Kidney stones form when your urine has too high a concentration of crystals and /or not enough of the substances that prevent crystals from forming. Drinking adequate amounts (about 1.5 – 2 liters) of water every day can help you avoid forming stones by preventing crystals in your urine from becoming concentrated. There are other factors such as low urine pH that can also contribute to stone formation. Alkaline water can be used to raise your urine’s pH, but you should speak to your doctor. There are a few different kinds of kidney stones, some may be helped by drinking alkaline water, and some won’t. So only your doctor knows for sure if alkaline water is right for you.

Alkaline Water and Kidney Stone Prevention

alkaline water kidney stone infographic

Doctors Recommend – Stay Hydrated to Prevent Stones!

Drinking water is “the most basic thing you can do to prevent stone formation” according to the Brady Urological Institute. Your goal should be to produce 2 liters of urine per day. Alkaline water will supply some calcium, which binds to oxalate (a component of kidney stones)  in the intestines.

Causes of Kidney Stones

Hyperoxaluria (too much oxalate in the urine) – Calcium oxalate stones form when there is excess oxalate in the urine and/or not enough calcium in the diet. Doctors will often recommend a low oxalate diet with normal calcium intake.

Hypercalciuria (too much calcium in the urine) – Doctors will treat this by prescribing drugs to lower calcium excretion. Some of these drugs increase urine pH.. Calcium binds to sodium in the urine. So the more sodium you consume, the more calcium you will discharge in your urine. For this reason, you doctor may recommend a low sodium diet.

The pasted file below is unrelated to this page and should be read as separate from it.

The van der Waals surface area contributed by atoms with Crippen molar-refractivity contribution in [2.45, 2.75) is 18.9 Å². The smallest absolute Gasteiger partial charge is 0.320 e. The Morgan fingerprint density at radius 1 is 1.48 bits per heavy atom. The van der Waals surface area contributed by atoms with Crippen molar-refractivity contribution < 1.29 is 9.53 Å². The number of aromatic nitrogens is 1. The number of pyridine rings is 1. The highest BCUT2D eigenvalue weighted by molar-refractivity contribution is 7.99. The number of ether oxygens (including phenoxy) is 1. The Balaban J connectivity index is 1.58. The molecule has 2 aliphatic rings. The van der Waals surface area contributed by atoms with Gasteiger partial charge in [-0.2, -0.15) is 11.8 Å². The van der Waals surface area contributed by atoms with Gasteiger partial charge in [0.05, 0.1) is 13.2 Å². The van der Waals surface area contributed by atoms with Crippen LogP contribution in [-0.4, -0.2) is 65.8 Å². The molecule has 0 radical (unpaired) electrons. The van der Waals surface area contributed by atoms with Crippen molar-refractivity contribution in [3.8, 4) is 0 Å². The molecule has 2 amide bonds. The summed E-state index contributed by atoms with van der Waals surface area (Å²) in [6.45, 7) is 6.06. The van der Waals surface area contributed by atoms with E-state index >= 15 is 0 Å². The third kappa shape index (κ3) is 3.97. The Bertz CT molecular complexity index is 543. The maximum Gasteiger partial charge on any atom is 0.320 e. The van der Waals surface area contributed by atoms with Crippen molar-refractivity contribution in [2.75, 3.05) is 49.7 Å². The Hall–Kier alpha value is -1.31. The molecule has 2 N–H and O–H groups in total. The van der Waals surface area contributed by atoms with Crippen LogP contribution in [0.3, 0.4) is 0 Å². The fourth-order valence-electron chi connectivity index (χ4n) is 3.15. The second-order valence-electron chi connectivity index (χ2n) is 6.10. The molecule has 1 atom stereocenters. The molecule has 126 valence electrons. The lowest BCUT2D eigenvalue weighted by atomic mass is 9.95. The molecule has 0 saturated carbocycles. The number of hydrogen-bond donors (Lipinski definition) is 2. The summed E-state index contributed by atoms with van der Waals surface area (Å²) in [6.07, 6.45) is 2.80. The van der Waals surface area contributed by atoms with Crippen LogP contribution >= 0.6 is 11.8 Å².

It is important to note that you should maintain a normal intake of calcium even with hypercalciuria. Normal consumption of alkaline water may actually help reduce calcium excretion by raising urine pH

Hypocitraturia (too little citrate in the urine) – Citrate is a molecule that binds to calcium in the urine, which can prevent it from forming stones. Doctors typically prescribe citrate supplements for this. There is some evidence you can also raise urine citrate levels by drinking citrus juices like lemonade and orange juice.

You can make both orange juice and lemonade more alkaline with alkaline water. This can supply your body with both citrate  and alkalinity, since alkaline water will raise the pH of both juices somewhat.

Hyperuricosuria (too much uric acid in the urine) – Excess uric acid in your urine can be the result of excessive protein intake. A doctor will typically recommend a low protein diet  Alkaline water can also help by providing adequate hydration to help dilute levels of uric acid.

Low Urine pH (acid urine) – If your urine pH is too low, your doctor may prescribe medicine to raise your urine pH. You should tell your doctor that you’re thinking about drinking alkaline water and follow their guidance to the letter. Your doctor may wish to monitor the increase in urine pH caused by alkaline water and the medication you are prescribed.

What to tell your doctor about alkaline water

Alkaline water from a water ionizer has been shown in studies to raise urine pH. Alkaline water, as made by a water ionizer, gets it’s pH and alkalinity from mineral hydrates – mostly calcium hydroxide and magnesium hydroxide. The amount of these in your water will be determined by how much mineral carbonates – calcium carbonates and magnesium carbonates – are in your tap water. A water ionizer converts mineral carbonates to mineral hydrates. Your local water quality report contains information about the mineral carbonate content of your water.

Click here for a free water quality report

Conclusion: Alkaline water can provide needed calcium and elevate pH balance, but only your doctor knows for sure if that’s right for you. If you have had a history of kidney stones, talk to your doctor about alkaline water. Don’t forget the importance of a healthy diet either.

Want to know if you have a health challenge that can be helped by alkaline water? Call us today at 855 790-8121 for a free consultation

References

“HOW CAN KIDNEY STONES BE PREVENTED.” The James Buchanan Brady Urological – Kidney Stone. Johns Hopkins School of Medicine. Web. 8 Jul 2013. <http://urology.jhu.edu/kidney/STONESprevention.php>.